The Ugandan Government’s Stance on the Bill
World leaders have expressed their concerns about the proposed legislations, but all Ugandans cannot be said to feel the same about the Bill. Some support it, but others admit that it has ‘shortcomings’. Yoweri Museveni, President of Uganda, has withdrawn from involvement in the Bill. James Nsaba Buturo, Minister for Ethics, said that Museveni never supported the death penalty for homosexuals and that this penalty was to be removed from the Bill. David Bahati, Minister of Parliament for Ndorwa West, is in full support of the Bill. He feels that it will protect the traditional model of the family from being ‘destroyed’ by lesbian, gay and transgender people. He claims that children of Uganda should be protected from being ‘recruited into homosexuality’, and that family ideals will remain intact if the Bill is passed(12).
Buturo revealed to the Canadian Press that Museveni does not stand by the death penalty of homosexual people, but rather that they should be counselled and undergo reparative therapy in order to rid the homosexuals of their ‘bad habit’. Mary Karoro Okurut, spokesperson for the ruling party in Uganda, stipulated that even though Museveni may be opposing the death penalty of the Bill, it should nevertheless be passed. The Government of Uganda therefore remains divided about legislating the Bill, which was expected to stand for consideration in Parliament in late-February or early-March 2010 (13).
Late in December 2009, the Government explained that the Bill was introduced by Member of Parliament (MP) David Bahati, not the by Government. It is the MPs democratic right to introduce a Bill. “To that extent, the Government cannot be seen to interfere with his rights as an MP,” said Foreign Affairs Minister Sam Kutesa. “It is inconsistent to promote gay rights and at the same time demand that the right of a Member of Parliament to legislate be interfered with,” he added. He said the Government was aware that the Penal Code is already against homosexuality and that it therefore may not be necessary to further criminalise it. “It is a fact that if there are any homosexuals in Uganda, they are a minority. The majority of Africans, and indeed Ugandans, abhor this practice. It is, therefore, not correct to allow this minority to provoke the majority by promoting homosexuality,” he argued.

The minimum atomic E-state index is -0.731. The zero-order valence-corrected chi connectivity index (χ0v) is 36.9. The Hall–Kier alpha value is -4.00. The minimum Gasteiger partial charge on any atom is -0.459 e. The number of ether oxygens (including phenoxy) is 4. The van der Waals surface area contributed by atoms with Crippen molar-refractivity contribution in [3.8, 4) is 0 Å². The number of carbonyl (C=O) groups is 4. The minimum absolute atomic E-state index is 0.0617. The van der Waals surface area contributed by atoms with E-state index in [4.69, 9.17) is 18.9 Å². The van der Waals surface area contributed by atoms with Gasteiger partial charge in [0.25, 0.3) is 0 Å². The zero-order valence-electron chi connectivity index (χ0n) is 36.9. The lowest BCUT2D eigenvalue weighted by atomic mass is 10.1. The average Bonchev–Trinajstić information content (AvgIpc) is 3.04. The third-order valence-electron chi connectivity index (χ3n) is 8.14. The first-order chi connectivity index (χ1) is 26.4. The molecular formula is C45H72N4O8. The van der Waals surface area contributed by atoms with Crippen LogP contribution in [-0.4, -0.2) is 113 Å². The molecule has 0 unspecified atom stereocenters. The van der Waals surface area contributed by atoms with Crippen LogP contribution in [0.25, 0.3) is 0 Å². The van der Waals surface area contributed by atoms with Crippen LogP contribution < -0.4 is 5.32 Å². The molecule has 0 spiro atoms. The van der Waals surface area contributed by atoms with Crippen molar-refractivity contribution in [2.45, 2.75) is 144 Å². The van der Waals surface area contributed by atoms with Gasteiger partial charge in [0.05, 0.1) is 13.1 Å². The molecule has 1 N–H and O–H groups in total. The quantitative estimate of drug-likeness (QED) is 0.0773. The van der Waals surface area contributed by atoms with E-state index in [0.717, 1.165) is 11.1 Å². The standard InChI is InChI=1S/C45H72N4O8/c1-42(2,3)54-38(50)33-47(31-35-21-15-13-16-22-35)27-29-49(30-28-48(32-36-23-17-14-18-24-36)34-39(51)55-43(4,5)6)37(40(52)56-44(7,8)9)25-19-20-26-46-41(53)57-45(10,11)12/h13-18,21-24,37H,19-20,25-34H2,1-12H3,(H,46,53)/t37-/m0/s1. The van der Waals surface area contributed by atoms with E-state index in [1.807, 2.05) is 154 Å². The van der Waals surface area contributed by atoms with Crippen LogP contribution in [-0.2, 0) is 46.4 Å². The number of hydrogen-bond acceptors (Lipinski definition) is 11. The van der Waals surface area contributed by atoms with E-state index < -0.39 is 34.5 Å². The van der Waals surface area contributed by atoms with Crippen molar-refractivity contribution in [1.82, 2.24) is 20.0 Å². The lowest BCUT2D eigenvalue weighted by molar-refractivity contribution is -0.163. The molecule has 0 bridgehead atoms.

Ugandan Churches in Disagreement
Ugandan churches are highly influential and are in disagreement about the Bill, similar to the Government. Pastor Martin Sempa was planning to arrange a ‘million-man’ march on 17 February 2010 in order to show support for the Anti-Homosexuality Bill. He condemns the Western World, stating that their Governments have ‘failed’ because they embrace the human rights of homosexual people(14). Sempa has warned that he will launch a campaign to ban Ugandan consumption of products made in the United States of America, the United Kingdom and Canada if these countries continue to act against the Anti-Homosexuality Bill. Ugandans will stop drinking Coca-Cola, Pepsi and other products manufactured in USA if the US does not stop opposing the Bill. Uganda will rather purchase goods from Asian countries who, according to Sempa, ‘respect their dignity’(15). He also threatened to retract Uganda from the African Growth and Opportunity Act (AGOA).